Interesting comments. I also shoot B&W film, scan the negs and print
on inkjet printers. I started out with a simple C84 (now a C86) and the
MIS quadtone inks. Very simple, inexpensive and does a wonderful
job on matte papers up to 8x10. I tend to print 5x7 on this printer though.
I'm also just starting to experiment with B&W on a 2200 using the regular
Epson UC inks and the inexpensive QuadTone RIP. So far results on
EEM look quite good printed on the warmish side. I don't experiment
with paper much, but use Matte Scrapbook on the C86 (great bargain
for a smooth cotton rag paper up in 8x11 sheets). I'll have to try
UltraSmooth or another paper similar to Matte Scrapbook on the 2200
to make larger prints.
I'm comfortable with moderate grain, from the scanner's point of view,
that is. I've only tried my Coolscan V, but I'm informed that it manages
to magnify (mangle?) grain vs. some other scanners. But with HP5+ in
HC-110 (H) - even at EI 800 with just one inversion every two minutes -
I find can make a print pleasing to my eye. I soup it for thinner, flatter
negs and I find this helps manage the grain (and the Coolscan's tendency
to blow highlights). I have Vuescan, but find the interface frustrating.
I use it for "special case" scans, as it seems to have an uncanny ability
to produce a nice somewhat flat scan from most negatives.
That said, I'm just now embarking on a "slower, finer grain film/scan"
journey, in the interests of producing larger prints where the consequently
magnified grain might not always add to the aesthetic.
FP4+ looks fantastic in Rodinal, but it doesn't make the most of the film's
somewhat finer grain structure. While still a non-solvent developer, Acutol
1:14 seems to produce a smoother (and very sharp) scan from this film
I'm also experimenting with Delta 100, which so far seems to produce
pleasing tones of a more traditional look than TMX. I initially souped
this in Acutol as well with good results, but am about to try HC-110
and a solvent developer, Clayton F76, as well. I guess I have a "thing"
for PQ developers or something :-) I'm eager to see the F76 results
on both FP4+ and Delta 100 - while somewhat obscure, F76 lovers
seem to really like this soup.
I find digital can produce wonderful black and white prints - sometimes.
I find noise shots a big problem (I use a D70), even when the noise
is not very apparent in the color imagine. Some monotone conversion
just seem to accentuate the noise, and while grain can sometimes
add to a picture's aesthetics, I rarely find that grain does. OTOH,
some of my favorite B&W prints have been produced by digital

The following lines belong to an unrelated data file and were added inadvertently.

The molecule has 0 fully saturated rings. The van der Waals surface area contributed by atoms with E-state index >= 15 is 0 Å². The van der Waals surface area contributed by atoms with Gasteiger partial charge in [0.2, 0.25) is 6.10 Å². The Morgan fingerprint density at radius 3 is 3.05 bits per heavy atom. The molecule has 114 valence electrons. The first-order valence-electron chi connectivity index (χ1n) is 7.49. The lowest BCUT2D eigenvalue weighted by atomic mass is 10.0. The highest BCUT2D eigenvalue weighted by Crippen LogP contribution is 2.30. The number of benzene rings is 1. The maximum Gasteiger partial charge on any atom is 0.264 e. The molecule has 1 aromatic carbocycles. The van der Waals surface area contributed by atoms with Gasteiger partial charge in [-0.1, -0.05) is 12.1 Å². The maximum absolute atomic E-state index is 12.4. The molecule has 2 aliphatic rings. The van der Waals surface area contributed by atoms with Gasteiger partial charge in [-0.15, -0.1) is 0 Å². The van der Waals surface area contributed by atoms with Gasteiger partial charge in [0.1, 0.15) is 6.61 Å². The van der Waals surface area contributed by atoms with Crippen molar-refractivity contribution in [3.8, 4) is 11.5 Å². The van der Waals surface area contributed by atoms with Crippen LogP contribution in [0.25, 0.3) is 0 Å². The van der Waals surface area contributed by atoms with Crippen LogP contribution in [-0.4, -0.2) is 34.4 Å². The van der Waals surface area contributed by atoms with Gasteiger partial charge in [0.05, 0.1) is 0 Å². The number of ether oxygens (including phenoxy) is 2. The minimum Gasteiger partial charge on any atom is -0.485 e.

capture means. Consistently smooth tonality (midtones) is a main
attraction for me as well, although the limited dynamic range can
make some shots difficult compared to B&W film and development
I suppose we are blessed to live in an era of so many options for
producing nice B&W prints.
Tony Sleep wrote:
>>There is nothing like B&W negatives for longevity.
>You think? I'm scanning negs from 20-30 years ago before it's too late.
>Mould is a big issue and a swine to try and fix. These were very well
>processed and washed but ironically that encourages mould. OK, storage in a
>humidity and temp controlled environment, with filtered atmosphere to keep
>the spores away, would produce a different outcome, but acetate film base
>is unstable anyhow. I don't seem to have that problem yet myself, but I
>know of one photographer who has widespread vinegar-rot syndrome on negs of
>similar age to my own.
>So B&W film is in general no better than an inkjet of mediocre longevity,
>or a CD carelessly stored. Shoot on Estar base and invest in a clean room
>to do better.
>I've dispensed with wet printing a couple of years ago, after 30yrs of
>fighting the materials. Cone Piezography produces a very different sort of
>print, but likeable in its own terms and digital workflow has overwhelming
>advantages and control (specially where mouldy negs are concerned). Besides
>all of the bromides I really liked have either been discontinued or
>sanitised to mediocrity for H&S reasons. There is simply nothing around
>that comes close to, say, the original Agfa Record Rapid, stuffed as it was
>with noxious Cobalt and God knows what.
>There are technologies for printing dig on bromide or Ciba for those who
>can't accept inkjet aesthetics, eg http://www.owenboyd.com/index.html
>Personally I love the smooth tonality of dig, even for B&W. I mostly used
>the finer grain films, TMax CN, Delta, XP1/2 anyhow, to escape grain.
>Before those, I used solvent developers, or pushed ISO125 in 2-bath rather
>than put up with the offensive mush.
>Tony Sleep - http://www.halftone.co.uk
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